Sequential layout: The best way to handle tiered data

Graph layouts are the rules which govern where nodes are placed on the screen, and they are a crucial tool in graph visualization. That’s why we’re continually finding ways to better this functionality to visualize your data in an uncluttered, clear and visually appealing way. Sequential layout is the latest of the seven layouts our products support to bolster your network visualization arsenal.

Sequential layout representing IT network dependencies
A sequential layout of part of an IT network dependency graph

The sequential layout is designed to display data that contains a clear sequence of distinct levels of nodes. It’s good for visualizing data in scenarios where items can be placed in tiers, such as IT infrastructure or management structures. It’s also perfect for situations where information flows from one level to another, such as financial relationships and blockchains.

It takes multiple components into account and minimizes link crossings. Custom spacing between levels makes efficient use of the available screen space while using curved links instantly changes the appearance of the chart.

Sequential layout with curved links
Using curved links instantly changes the appearance of the chart.

In this blog post, we’ll look at a few of the challenges that this kind of layout brings, and explain how we’ve solved them.

Minimizing link crossings

The most common scenario is that links connect nodes between levels. The sequential layout handles these links in two stages:
  • First, it places each node at the average position of its neighbors in adjacent levels.
  • Second, it swaps nodes in each level to reduce the number of link crossings.

In some cases, your data may have links between non-adjacent nodes in the same level, a potentially confusing picture as links may pass behind nodes. In this situation, the sequential layout will enter a third stage, curving the link (‘offsetting’) so that it doesn’t draw behind the nodes, as shown in the example below. The layout chooses whether to offset the link above or below the nodes so as to minimize crossovers.

Offsetting links between nodes in the same level to minimize crossed links
The orange links connect nodes in the same level. The sequential layout applies offsets to some of them, to make a clearer chart.

Positioning of nodes and reducing link length

Once you’ve ordered the nodes in their levels, there is still some freedom to adjust the positioning of nodes to get a visually pleasing result. The spacing option affects how the nodes are distributed within each level and gives very different visual effects. There are three sequential layout spacing options to choose from:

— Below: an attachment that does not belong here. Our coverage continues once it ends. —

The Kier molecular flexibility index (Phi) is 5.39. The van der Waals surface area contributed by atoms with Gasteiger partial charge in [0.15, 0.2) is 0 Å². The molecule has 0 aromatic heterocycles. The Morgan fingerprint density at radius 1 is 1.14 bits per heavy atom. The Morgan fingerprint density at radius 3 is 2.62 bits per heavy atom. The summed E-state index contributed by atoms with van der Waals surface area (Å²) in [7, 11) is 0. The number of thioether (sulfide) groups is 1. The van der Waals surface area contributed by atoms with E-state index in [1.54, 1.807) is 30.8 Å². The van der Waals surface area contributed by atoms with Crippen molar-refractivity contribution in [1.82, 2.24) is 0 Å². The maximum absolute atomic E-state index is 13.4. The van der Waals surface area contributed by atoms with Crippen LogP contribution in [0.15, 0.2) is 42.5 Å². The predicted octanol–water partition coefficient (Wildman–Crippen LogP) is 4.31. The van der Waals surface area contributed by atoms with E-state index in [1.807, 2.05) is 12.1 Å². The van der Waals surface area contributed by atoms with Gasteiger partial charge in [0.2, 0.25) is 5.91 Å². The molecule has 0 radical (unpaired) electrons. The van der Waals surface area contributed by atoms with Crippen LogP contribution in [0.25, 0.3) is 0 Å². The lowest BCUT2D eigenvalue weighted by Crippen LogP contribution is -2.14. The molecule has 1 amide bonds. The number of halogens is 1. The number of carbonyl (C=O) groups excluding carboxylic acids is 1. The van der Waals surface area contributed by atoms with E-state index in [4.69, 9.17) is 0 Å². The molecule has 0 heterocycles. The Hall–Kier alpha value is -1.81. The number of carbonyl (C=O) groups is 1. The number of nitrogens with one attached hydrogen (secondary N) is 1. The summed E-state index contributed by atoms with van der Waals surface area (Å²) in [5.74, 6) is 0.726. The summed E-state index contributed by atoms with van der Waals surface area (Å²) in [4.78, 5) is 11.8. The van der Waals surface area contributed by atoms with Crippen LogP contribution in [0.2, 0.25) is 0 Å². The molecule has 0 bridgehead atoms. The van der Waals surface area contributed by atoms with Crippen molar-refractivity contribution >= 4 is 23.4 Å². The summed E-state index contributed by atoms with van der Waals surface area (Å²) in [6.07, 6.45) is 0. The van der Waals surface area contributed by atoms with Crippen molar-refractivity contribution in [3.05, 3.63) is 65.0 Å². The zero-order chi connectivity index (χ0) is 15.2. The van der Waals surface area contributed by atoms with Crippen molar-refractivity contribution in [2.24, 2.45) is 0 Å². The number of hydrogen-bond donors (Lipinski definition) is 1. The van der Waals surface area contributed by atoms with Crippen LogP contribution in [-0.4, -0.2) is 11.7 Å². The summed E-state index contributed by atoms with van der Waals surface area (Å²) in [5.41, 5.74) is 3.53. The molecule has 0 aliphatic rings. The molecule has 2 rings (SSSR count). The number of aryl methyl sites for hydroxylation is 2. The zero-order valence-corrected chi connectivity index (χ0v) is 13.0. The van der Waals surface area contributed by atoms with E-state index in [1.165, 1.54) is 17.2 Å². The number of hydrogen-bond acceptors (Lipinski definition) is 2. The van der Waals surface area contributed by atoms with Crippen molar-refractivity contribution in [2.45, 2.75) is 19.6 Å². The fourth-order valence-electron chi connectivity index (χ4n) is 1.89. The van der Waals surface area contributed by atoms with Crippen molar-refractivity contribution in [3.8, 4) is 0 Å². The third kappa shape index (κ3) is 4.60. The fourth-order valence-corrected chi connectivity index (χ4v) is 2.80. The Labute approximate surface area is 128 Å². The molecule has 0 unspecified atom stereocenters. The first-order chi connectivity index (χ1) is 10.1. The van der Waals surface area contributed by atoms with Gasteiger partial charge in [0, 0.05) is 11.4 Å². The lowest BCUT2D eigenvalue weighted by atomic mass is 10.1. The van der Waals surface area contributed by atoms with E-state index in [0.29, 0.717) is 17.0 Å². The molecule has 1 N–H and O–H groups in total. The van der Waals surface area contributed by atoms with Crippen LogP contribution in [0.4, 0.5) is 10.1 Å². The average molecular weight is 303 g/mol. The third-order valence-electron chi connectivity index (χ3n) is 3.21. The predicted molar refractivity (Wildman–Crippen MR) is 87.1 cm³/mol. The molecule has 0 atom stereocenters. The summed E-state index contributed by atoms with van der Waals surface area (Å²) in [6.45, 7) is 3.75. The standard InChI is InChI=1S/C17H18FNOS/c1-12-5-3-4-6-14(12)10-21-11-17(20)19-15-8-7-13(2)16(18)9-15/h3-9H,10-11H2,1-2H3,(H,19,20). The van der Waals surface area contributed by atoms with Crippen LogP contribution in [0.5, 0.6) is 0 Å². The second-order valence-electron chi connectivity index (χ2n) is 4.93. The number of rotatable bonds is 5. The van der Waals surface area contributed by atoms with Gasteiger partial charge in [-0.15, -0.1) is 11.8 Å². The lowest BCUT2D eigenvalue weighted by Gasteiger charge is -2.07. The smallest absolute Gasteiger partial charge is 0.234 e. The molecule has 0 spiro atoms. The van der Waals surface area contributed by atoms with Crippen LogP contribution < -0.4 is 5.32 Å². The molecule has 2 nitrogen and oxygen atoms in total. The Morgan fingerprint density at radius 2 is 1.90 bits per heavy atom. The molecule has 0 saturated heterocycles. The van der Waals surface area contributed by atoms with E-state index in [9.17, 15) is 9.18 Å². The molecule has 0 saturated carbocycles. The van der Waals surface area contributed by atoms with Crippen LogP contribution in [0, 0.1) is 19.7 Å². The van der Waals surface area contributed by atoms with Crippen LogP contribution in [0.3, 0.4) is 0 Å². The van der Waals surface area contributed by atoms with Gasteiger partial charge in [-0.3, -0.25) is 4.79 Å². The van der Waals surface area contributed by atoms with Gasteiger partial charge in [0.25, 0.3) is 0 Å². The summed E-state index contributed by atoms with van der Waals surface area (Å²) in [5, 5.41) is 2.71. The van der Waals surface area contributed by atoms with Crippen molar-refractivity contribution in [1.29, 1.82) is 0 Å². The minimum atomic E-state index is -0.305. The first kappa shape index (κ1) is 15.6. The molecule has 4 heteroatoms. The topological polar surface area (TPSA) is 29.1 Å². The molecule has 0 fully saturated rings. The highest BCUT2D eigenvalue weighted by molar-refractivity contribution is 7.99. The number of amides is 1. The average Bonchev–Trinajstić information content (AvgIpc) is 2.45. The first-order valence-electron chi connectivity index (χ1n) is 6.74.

• The ‘auto’ option is the most intelligent option. It automatically positions nodes relative to each other based on the links between them, and subject to the link crossing minimization calculation. This helps shorten link lengths while making good use of of the view area. If there are multiple connected components (groups of nodes that are isolated from the rest of the network) they can be nested together to fit nicely into the available space.
Sequential layout with spacing option ‘auto’
Sequential layout with spacing option ‘auto’. If you look closely there are actually two separate ‘components’ to this graph which have been nested together.
  • The ‘equal’ option positions the nodes at regular intervals to give the chart lots of symmetry. It’s great for conveying a sense of the relative sizes of each level.
Sequential layout with spacing option ‘equal’.
  • The ‘stretched’ option spaces nodes in each level so that they spread across the entire available width. This is the spacing used in the IT network example at the start of this blog post. It creates a highly organized look which works well for networks with a lot of diagrammatic structure.
Sequential layout with spacing option ‘stretched’.

How can I call sequential layout in my app?

Despite its complexity, sequential layout is simple to call from a KeyLines application. Once you have loaded your data, and assigned levels to each node, just call chart.layout(‘sequential’, {level: ‘levelProp’, spacing: ‘stretched’}). The levelProp string refers to the name of a property on your nodes which contains the level information.

You can pass additional options into this function to customize details of the layout and the transition to it. For example, the spacing option, the layout orientation (down, right, up or left) and the transition animation. You can use the path option (direct, horizontal or vertical) to change the shape of links in a sequential layout. Setting it to horizontal or vertical makes the links follow a curve.

Try it yourself

Ready to give sequential layout a try? Sign up for a free trial here.

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